Working on Fumes? Why Running Out of Gas is more than a Nuisance!

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Elizabeth Scala

By Elizabeth Scala

Have you ever run out of gas? Luckily, I haven’t- in relation to the literal sense of the term. But the way I see it- and what I’ve heard from my father who’s done it a couple of times- running out of gas can be a major nuisance. You’re sitting there on the side of the road, late for work, embarrassed by all of the stares you get as the cars fly by… thinking to yourself: “I knew this was going to happen… I saw the light go on miles ago… how did I let it get this bad? What a pain in the neck!”

Running out of gas isn’t just a small irritation; it can be a real issue of safety as well! Just think about it- a couple of scary things could potentially happen:

  • A stranger approaches (who is less than a good Samaritan) and your life is in danger by the motives of this potentially harmful person;
  • The cars rush by so quickly that debris from the side of the road stirs up and smacks you in the face;
  • An exhausted driver, coming home from a long day of work, falls asleep at the wheel and swerves right into your car.

Tired_FaceOk, ok- so why are we talking about running out of gas on a nursing blog? Well, great question- here’s why… running out of gas is a lot like working on fumes as a busy nurse. Picture the following scenario and see if anything sounds familiar:

Last week I got onto a call with my coach. She asked me for an update: “Tell me about your week; how did your presentation go in Florida; what’s new and exciting?” I blurted out: “I’m exhausted, just irritated… I feel so tired, drained really. I just had family over for the weekend and I’m just done. I’m really, really tired.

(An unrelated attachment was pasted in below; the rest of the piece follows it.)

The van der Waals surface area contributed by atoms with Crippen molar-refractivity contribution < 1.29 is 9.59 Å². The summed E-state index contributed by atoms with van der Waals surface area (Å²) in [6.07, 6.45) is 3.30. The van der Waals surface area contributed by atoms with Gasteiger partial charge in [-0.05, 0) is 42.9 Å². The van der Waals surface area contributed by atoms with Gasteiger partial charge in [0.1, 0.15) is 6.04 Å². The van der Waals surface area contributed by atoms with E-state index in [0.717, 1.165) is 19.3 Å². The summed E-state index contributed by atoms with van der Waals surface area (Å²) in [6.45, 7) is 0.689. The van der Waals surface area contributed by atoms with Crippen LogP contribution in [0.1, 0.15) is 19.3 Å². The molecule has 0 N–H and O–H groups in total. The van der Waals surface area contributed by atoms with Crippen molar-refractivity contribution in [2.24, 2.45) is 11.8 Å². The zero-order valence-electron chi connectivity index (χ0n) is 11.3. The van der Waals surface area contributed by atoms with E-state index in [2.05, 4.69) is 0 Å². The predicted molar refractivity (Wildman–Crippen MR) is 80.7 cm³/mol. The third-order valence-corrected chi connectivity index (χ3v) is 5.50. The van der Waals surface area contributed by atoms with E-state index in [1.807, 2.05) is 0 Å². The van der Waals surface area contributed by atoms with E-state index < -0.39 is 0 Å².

As we continued to talk we discovered a couple of things:

  • I had been putting out energy all over the place: preparing a talk, creating a product, promoting my work, practicing my speech, giving a presentation, hosting the in-laws, cooking, cleaning, etc., etc.
  • As you can read in the above statement there are a ton of action verbs, a ton of “doing”.
  • My self-care reservoir was dry.

This is the case for many, many nurses. We give and we give. We do and we do. We are constantly in motion. We are always on-the-go. Working- and quite frankly- living in this way is absolutely unhealthy; it is unsafe.

We have the potential for making a medical error if we are too distracted and tired to concentrate. We might snap at a co-worker and then find ourselves being written up because our frustration level was sky-high. We may even miss a critical lab value or an updated physician order if we are feeling so drained and exhausted that we can barely keep our eyes open.

So let me ask you this: how full is your self-care reservoir? When was the last time you did something just for you? How often during the day, your week, or even the month do you take a moment just to appreciate and congratulate yourself for all that you have done?

My coach and I came to a couple of resolutions- many of which I am having the pleasure of experiencing right now. Maybe some of them will spur your creative juices and give you igas tank emptydeas on how to love yourself up during this month of “self-love”:

  • Wake up each morning saying “Thank-You”, for no particular reason- just because… Thank yourself and your life for all that it has in store for you this day.
  • Make room to just sit in complete silence for five minutes a day- doing absolutely nothing but listening to and watching your body.
  • Sensually observe nature. As you walk, don’t just throw your head down and push through- connect with the sights, sounds, smells, and tastes of all that the earth provides us with.
  • Take time every night to write down the ways that you gave yourself self-care during the day. Even if there is just one or two things on the list- even if there are many- write down every single night what you did for yourself.

Enjoy yourself each and every day. Because- if all else fails- it’s better to care for yourself now rather than “run out of gas” later on!

elizabeth scala coachYou can learn more about Nurse Elizabeth Scala and her path to becoming a Nurse Coach here.

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